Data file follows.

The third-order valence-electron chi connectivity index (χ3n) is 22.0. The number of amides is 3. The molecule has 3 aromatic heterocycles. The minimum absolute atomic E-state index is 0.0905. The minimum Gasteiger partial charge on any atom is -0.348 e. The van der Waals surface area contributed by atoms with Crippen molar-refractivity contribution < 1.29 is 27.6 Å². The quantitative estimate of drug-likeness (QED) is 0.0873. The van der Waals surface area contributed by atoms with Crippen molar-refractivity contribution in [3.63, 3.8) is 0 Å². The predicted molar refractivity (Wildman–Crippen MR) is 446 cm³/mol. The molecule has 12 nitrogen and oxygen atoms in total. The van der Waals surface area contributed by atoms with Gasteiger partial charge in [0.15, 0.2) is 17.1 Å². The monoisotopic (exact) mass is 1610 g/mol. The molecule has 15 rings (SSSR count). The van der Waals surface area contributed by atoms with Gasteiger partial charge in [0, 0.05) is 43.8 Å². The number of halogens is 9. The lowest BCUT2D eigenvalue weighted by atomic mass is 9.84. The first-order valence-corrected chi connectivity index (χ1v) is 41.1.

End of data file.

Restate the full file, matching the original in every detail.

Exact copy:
The third-order valence-electron chi connectivity index (χ3n) is 22.0. The number of amides is 3. The molecule has 3 aromatic heterocycles. The minimum absolute atomic E-state index is 0.0905. The minimum Gasteiger partial charge on any atom is -0.348 e. The van der Waals surface area contributed by atoms with Crippen molar-refractivity contribution < 1.29 is 27.6 Å². The quantitative estimate of drug-likeness (QED) is 0.0873. The van der Waals surface area contributed by atoms with Crippen molar-refractivity contribution in [3.63, 3.8) is 0 Å². The predicted molar refractivity (Wildman–Crippen MR) is 446 cm³/mol. The molecule has 12 nitrogen and oxygen atoms in total. The van der Waals surface area contributed by atoms with Gasteiger partial charge in [0.15, 0.2) is 17.1 Å². The monoisotopic (exact) mass is 1610 g/mol. The molecule has 15 rings (SSSR count). The van der Waals surface area contributed by atoms with Gasteiger partial charge in [0, 0.05) is 43.8 Å². The number of halogens is 9. The lowest BCUT2D eigenvalue weighted by atomic mass is 9.84. The first-order valence-corrected chi connectivity index (χ1v) is 41.1.